# The driver of the car began to brake when the car was at a distance of 200 m from the gas

**The driver of the car began to brake when the car was at a distance of 200 m from the gas station and was moving at a speed of 20 m / s. What should be the force of resistance to movement so that a car weighing 1000 kg would stop at the station?**

The final speed of the car is v = 0 m / s, since it is known from the condition of the problem that the driver of the car began to brake. The car at that moment was at a distance of S = 200 m from the gas station and was moving at a speed of v₀ = 20 m / s. To determine what the resistance force to motion F should be in order for a car with a mass of m = 1000 kg to stop at the station, we will use Newton’s second law:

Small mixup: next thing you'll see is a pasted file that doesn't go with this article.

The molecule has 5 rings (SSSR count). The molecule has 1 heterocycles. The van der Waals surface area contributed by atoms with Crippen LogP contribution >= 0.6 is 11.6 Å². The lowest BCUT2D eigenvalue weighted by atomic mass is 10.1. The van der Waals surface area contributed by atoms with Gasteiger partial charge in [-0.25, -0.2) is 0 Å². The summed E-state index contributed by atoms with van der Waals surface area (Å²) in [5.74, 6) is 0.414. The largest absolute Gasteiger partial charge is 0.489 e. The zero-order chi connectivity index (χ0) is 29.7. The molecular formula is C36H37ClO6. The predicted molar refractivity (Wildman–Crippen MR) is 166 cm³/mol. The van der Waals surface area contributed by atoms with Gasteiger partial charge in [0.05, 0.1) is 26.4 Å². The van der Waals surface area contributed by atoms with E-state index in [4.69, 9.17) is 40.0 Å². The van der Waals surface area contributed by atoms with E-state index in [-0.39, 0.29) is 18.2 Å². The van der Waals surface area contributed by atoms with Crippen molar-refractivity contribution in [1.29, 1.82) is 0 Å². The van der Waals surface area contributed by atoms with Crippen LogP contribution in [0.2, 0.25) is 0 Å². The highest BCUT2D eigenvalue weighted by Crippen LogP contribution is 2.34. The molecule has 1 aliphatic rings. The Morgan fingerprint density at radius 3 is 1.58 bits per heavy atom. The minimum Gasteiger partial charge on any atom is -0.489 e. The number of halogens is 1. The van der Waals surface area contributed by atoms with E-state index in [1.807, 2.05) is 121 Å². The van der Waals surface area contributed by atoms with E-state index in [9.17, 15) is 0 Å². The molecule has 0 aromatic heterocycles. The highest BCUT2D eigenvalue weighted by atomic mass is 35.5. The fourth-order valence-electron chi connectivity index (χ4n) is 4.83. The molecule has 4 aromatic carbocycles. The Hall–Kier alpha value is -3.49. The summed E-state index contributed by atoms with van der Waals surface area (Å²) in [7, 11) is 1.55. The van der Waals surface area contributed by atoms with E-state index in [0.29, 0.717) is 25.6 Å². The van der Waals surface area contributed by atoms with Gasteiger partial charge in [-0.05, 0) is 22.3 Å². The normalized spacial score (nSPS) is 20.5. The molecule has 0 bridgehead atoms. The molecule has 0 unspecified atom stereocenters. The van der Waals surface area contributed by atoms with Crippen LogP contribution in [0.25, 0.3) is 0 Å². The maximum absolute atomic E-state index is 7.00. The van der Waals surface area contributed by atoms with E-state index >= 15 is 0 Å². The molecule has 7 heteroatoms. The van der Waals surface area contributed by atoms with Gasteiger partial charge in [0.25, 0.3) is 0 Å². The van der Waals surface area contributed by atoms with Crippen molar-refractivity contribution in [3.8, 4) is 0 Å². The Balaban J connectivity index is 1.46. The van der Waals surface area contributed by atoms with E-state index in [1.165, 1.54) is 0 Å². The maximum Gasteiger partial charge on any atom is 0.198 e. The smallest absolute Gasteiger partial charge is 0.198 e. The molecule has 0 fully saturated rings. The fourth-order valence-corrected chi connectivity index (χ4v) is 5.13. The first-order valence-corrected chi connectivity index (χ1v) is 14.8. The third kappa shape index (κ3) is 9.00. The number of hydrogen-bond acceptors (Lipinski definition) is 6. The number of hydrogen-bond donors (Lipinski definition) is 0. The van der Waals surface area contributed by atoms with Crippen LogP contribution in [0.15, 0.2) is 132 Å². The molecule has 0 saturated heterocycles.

F = m ∙ a, where a is the acceleration determined by the formula a = (v ^ 2 – v₀ ^ 2) / (2 ∙ S). Then: F = m ∙ (v ^ 2 – v₀ ^ 2) / (2 ∙ S).

Substitute the values of physical quantities in the calculation formula:

F = 1000 kg ∙ (0 – (20 m / s) ^ 2) / (2 ∙ 200 m);

F = – 1000 N, the minus sign indicates that the force and acceleration are directed against the movement of the car.

Answer: the force of resistance to movement is 1000 N.